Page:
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Monday, October 3, 2011

GNOME Shell, it's not as bad as it seems to be...

There's so much discussions going on regarding GNOME Shell and Unity. People talked as if the world is going to end soon (okay, I'm a little bit exaggerate here :)). I had this kind of impression after read too much negative posts / comments related to the DEs. Agreed on Unity, after tested it for sometimes, I got to admit that I myself hate it as well.

But GNOME Shell, is a different story, after play it for a while (OpenSuse LiveCD) I found out that it's quite nice. Things like "super key + type app name + enter" and dynamic desktop switcher (predefined number of desktops are not required) was kinda cool. It might feel odd at the beginning when my working and activities (I believe that's how they defined it) mode are separated into two (no launchers or list of applications visible on your desktop unless if you're in the activities mode). But after sometimes, I got used to it. It'll be great if I can interact with objects using keyboard in "Activities" mode. As of now (at the time of writing this post), things like opening apps or selecting existing windows can only be done via mouse clicking.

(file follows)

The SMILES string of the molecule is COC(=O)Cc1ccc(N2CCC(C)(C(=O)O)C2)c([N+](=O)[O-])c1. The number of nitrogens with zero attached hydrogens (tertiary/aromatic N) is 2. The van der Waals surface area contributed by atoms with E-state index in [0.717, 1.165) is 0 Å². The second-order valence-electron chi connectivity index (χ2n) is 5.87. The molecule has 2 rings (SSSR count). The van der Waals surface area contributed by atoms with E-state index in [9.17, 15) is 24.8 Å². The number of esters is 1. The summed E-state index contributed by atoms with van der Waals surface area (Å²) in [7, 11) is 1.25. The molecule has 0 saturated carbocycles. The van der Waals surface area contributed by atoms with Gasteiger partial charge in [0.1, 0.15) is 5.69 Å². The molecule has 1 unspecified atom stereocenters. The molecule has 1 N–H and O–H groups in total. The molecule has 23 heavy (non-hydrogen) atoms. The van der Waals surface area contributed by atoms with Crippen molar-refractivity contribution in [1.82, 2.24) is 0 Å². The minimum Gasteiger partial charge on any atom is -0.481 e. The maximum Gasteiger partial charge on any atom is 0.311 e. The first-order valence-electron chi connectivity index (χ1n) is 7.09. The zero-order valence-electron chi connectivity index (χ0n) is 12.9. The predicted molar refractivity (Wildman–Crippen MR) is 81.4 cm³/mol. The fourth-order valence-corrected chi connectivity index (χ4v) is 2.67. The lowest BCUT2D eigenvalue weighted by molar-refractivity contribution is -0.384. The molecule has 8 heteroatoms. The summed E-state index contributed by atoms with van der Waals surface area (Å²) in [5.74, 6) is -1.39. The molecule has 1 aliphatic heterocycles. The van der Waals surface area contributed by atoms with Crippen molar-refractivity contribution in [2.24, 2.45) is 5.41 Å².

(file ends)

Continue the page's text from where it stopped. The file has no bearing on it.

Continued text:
Of course I still love my current desktop with GNOME 2 (Shell is the core user interface of the GNOME desktop environment starting with version 3). It'll be great if I can customize GNOME Shell to look like my current desktop. It is possible to customize GNOME Shell (via gnome-tweak-tool) but only to certain extend. Things that I'll miss a lot from GNOME 2 are effects from Compiz (since GNOME shell is using Mutter for window compositing and won't work with Compiz), especially desktop cube. It's kind of an unofficial trademark that when others saw the desktop with cube, they knew it's Linux (or at least the idea is from Linux when they saw it on Windows).

I hate the idea of sharing the same interface into multiple devices as well. That seems to be the direction taken by tech companies (MS included) nowadays. Luckily for Linux users, we can change our DE to our liking (or at least the best to our liking). That's the beauty of it, and that's one of the main reason I've learned basic Linux (apart from freeing myself from virus, malware, crapware etc). Yes, I know there's no such thing as secure OS, but at least my mind is at peace when using it.

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